- Tuesday, 10 January 2012
- Written by phinea
We can sometimes forget how far we’ve come in LGBT equality and how dreadful things were for gay people in the recent past. Alan Turing’s case exemplifies all those people whose productive lives were curtailed because of irrational prejudice.
Alan Turing was a British hero but he was treated abominably by the state. This is the man who helped crack the Nazi wartime code Enigma at Station X in Bletchley Park, thus playing a crucial part in winning the war; this is the man who they say invented computers and who ended his life at 41 by taking cyanide after being hounded by the British state.Alan Turing had the misfortune to be gay at a time when homosexuality was still a criminal offence in the UK.
He was a major player in cracking the enigma code which shortened the second world war by an estimated two years, thus saving thousands of lives. You may have seen the film of the Robert Harris book Enigma where Turing’s pivotal role was conveniently painted out.
After the war, he continued his pioneering work on computers and created a test for artificial intelligence which is still used today. The test in the 1982 film Blade Runner to decide whether an individual is human or a robot “replicant” is based on the Turing test. Who knows what he might have done had he lived.
Steve Wozniak(co-founder of Apple) credits Turing with planting the seed (in his 1936 work on a theoretical computing machine) from which all future research on computing has grown.
Turing, meanwhile, continued to generate ideas. In the 1950s, he began exploring the mathematical underpinnings of patterns that occur in nature – the reason tigers have stripes – helping to shape the new field of morphogenesis.
In 1952, he was found in his own home by the police with another man. He was convicted of an act of gross indecency. He was given the choice of a prison sentence or chemical castration by an implant of female hormones. It’s hard to believe that this is within living memory. Fearing prison, Turing chose chemical castration, but underestimated the dreadful effects it would have on him. He grew breasts, had erectile dysfunction and, perhaps most terribly, felt his brain was unable to work in the way it had before. He was even forbidden to travel abroad as the government thought that a gay man in possession of top secrets was a security risk. The life of this genius had simply become intolerable.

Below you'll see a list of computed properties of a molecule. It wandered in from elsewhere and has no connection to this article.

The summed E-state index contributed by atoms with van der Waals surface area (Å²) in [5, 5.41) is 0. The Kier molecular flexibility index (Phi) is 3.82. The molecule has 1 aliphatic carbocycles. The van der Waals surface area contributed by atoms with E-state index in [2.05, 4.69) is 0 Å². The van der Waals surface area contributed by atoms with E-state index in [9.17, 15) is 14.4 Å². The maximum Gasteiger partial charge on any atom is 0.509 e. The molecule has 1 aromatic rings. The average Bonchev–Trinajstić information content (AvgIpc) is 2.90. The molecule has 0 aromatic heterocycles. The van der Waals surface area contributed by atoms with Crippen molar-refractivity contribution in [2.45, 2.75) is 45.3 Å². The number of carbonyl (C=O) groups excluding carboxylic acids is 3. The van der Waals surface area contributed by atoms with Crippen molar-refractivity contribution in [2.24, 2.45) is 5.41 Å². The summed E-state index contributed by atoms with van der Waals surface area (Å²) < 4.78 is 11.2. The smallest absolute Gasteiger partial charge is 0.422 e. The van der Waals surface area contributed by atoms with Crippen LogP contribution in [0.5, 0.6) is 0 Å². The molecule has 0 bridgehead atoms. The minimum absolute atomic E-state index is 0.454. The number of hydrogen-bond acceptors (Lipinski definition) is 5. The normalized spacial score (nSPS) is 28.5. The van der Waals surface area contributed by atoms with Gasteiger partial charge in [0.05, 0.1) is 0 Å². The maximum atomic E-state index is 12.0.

This year, 2012, sees the centenary of his birth and has been designated Alan Turing Year, with an international programme organised by a committee of scientists and others chaired by Prof Barry Cooper of the School of Mathematics at the Leeds University. He says:
‘A pardon from the Government in the centenary year of Turing's birth would be warmly welcomed by his family, friends, colleagues and those in the scientific community who have benefitted from the foundations he laid.’
Turing did not leave a suicide note. He was found with a half-eaten apple by his bed. It is believed to have been the method by which the fatal dose of cyanide was delivered. It has been speculated that Turing chose it because of his love of the 1937 Walt Disney film Snow White and the Seven Dwarfs, which he went to see several times. (It has also been suggested that the apple with the bite taken from it was the inspiration for the design of the Apple computer logo, although its creator denies it.)
Many years later, honours have been piled on him, including statues, the annual Turing award which is computing equivalent of a Nobel, and the widely-used title of the Father of Computing. A previous e-petition prompted an official apology from the then UK Prime Minister, Gordon Brown in September 2009. He said:
‘Thousands of people have come together to demand justice for Alan Turing and recognition of the appalling way he was treated. While Turing was dealt with under the law of the time and we can't put the clock back, his treatment was of course utterly unfair and I am pleased to have the chance to say how deeply sorry I and we all are for what happened to him.
So on behalf of the British government, and all those who live freely thanks to Alan's work I am very proud to say: we're sorry, you deserved so much better.’
But the conviction still stands. Alan Turing deserves a pardon; frankly he deserves a bloody posthumous knighthood for all he did for Britain. The link to the e-petition is here.